Presentation on theme: "Overview of HIV & AIDS in Africa"— Presentation transcript:
1 Overview of HIV & AIDS in Africa Dr Flavia SenkubugeSpecialist Public Health MedicineUniversity of Pretoria28 February 2011
2 Introduction HIV&AIDS remains of Public Health concern in Africa Significant strides made but much still to be achieved
3 Some statisticsSub-Saharan Africa- more heavily affected by HIV&AIDS compared to any other region of the world:22.5 million people living with HIV in the region.2009 around 1.3 million people died from AIDS in sub-Saharan Africa1.8 million people became infected with HIV14.8 million children have lost one or both parents to HIV/AIDS
4 Consequences far reaching! Consequences of the AIDS epidemic are social and economic in:health sectorEducationIndustryAgricultureTransporthuman resources and the economy in general
5 The triple challengeProviding health care, antiretroviral treatment, and support to people with HIV-related illnesses.Reducing the annual toll of new HIV infectionsCoping with the impact of AIDS deaths on national development, orphans and other survivors and communities.
6 The prevalences in Africa HIV prevalence rates and the numbers of people dying from AIDS vary between African countries:Somalia and Senegal - HIV prevalence is under 1% of the adult populationNamibia, Zambia, Zimbabwe % of adults are infected with HIVSouth Africa the HIV prevalence %Exceeding 20% Botswana (24.8%), Lesotho (23.6%) , Swaziland (25.9%).
7 The prevalences in Africa Cameroon HIV prevalence - 5.3%Gabon - 5.2%Nigeria HIV prevalence - (3.6%) compared to the rest of Africa BUT 3.3 million people living with HIVHIV prevalence in East Africa more than 5% in Uganda , Kenya, TanzaniaRates of new HIV infections in sub-Saharan Africa appear to have peaked in the late 1990sHIV prevalence declined slightly, although remains at high level.
8 Impact HIV&AIDS in Africa Life expectancy:Average life expectancy in sub-Saharan Africa yearsHouseholds:Loss of incomeHome based careOrphansHealthcare:Increased demand- strainAffecting health care workers
9 Impact HIV&AIDS in Africa SchoolsAffected severelyPlay role in education and support of HIVProductivity:Labour (15-49)– slow of economyReplacement due to ill-healthEconomic growth and developmentSeverely affected therefore affecting Africa’s ability to cope
10 HIV PreventionLarge scale HIV prevention initiatives – reduce scale of epidemics e.g Senegal, Uganda, Kenya, Burkina fasoCondom use and 2005, eight out of eleven countries in sub-Saharan Africa reported an increase in condom use.Consideration (condoms)is cultural beliefs and norms and desire to have childrenDistribution of condoms to countries in sub-Saharan Africa has also increased: in 2004 the number of condoms provided to this region by donors was the equivalent of 10 for every man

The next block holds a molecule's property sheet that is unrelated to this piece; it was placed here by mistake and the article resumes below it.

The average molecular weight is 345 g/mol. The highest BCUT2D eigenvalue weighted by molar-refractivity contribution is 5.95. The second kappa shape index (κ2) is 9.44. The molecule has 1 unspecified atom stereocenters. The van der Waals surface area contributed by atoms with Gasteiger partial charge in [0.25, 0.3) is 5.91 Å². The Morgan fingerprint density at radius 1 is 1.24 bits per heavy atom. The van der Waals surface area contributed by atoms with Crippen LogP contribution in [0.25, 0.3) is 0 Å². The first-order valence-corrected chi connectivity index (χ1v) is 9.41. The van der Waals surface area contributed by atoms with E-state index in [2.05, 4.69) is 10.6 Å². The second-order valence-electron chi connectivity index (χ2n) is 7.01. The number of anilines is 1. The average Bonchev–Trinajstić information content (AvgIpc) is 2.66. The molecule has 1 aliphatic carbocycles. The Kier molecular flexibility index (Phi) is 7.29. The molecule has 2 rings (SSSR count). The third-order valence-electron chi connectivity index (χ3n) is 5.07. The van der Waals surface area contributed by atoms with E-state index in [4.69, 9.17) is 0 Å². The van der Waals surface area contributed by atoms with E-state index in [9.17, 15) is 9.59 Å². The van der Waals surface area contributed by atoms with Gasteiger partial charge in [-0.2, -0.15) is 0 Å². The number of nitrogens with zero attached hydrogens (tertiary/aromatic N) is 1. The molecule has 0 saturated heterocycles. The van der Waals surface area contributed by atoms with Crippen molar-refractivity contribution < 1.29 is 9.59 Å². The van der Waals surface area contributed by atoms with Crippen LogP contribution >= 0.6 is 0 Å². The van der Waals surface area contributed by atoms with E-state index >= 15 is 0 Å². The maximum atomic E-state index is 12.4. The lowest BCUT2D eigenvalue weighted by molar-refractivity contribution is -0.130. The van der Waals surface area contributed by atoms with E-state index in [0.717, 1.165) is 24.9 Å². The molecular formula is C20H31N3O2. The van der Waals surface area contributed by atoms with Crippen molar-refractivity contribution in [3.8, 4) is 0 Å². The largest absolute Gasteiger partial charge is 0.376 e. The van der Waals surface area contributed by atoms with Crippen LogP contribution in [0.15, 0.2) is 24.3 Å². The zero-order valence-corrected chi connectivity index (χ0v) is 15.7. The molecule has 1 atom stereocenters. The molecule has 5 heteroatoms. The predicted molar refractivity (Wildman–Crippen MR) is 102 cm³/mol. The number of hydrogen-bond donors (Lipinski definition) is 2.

11 HIV PreventionProvision of VCT – awareness of status leads to prevention in transmission and possible accesess to treatment ,care and support e.g Burkina Faso, Kenya, Tanzania, MalawiMother-to-child transmission of HIV,000 children in sub-Saharan Africa became infected with HIVWithout interventions, there is a 20-45% chance that an HIV-positive mother will pass the virus on to her childWith antiretroviral drugs, this risk can be significantly reduced.
12 Treatment and careAntiretroviral drugs (ARVs) - significantly delay the progression of HIV to AIDS and allow people living with HIV to live relatively normal, healthy livesPoor health systems – reduced deliveryNot enough health care workers4 in 10 not receiving ARVsSuccessnumber of people receiving ARVs in Africa doubled in aloneend of 2009, almost 4 million people in Africa were receiving antiretroviral treatment
13 Treatment and care Initiatives: VCT Nutrition Follow up counselling World Health Organisation (WHO) initiated the ‘3 by 5’ programme - three million people in developing countries on ARVs by the end of 2005.Latest international target, ‘All by 2010’- universal access to treatment by 2010.VCTNutritionFollow up counsellingProtection from stigma and discriminationTreatment of STIPrevention and treatment of opportunistic infection
14 Way forward International support Domestic commitment Increased fundingDomestic commitmentIncreased domestic expenditureReducing stigma and discriminationEmpowering women and girlsHOW FAR IS YOUR COUNTRY ( DISCUSSION) – 15 mins
15 ConclusionSustained and committed efforts are necessarily not only from international partners but from countries themselves if the fight against HIV& AIDS is to be won!
17 References UNAIDS (2010) 'UNAIDS report on the global AIDS epidemic' WHO/UNAIDS/UNICEF (2010) 'Towards universal access: Scaling up priority HIV/AIDS interventions in the health sector'UNAIDS (2006) 'Report on the global AIDS epidemic' Chapter 7: Treatment and careThe Global Fund (March 2009), 'Scaling up for impact: Results report'Office of the Global AIDS Coordinator, U.S. Department of State (2009, May), 'Making a difference: funding'Lu Chunling et al (2010, April 9th) 'Public financing of health in developing countries: a cross-national systematic analysis' Lancet 975(9723)International AIDS Society (2010) 'Universal Access: Rights Here, Right Now'UNAIDS (2008) 'Report on the Global AIDS Epidemic'UNICEF (2009), ‘Preventing HIV with young people: the key to tackling the epidemic’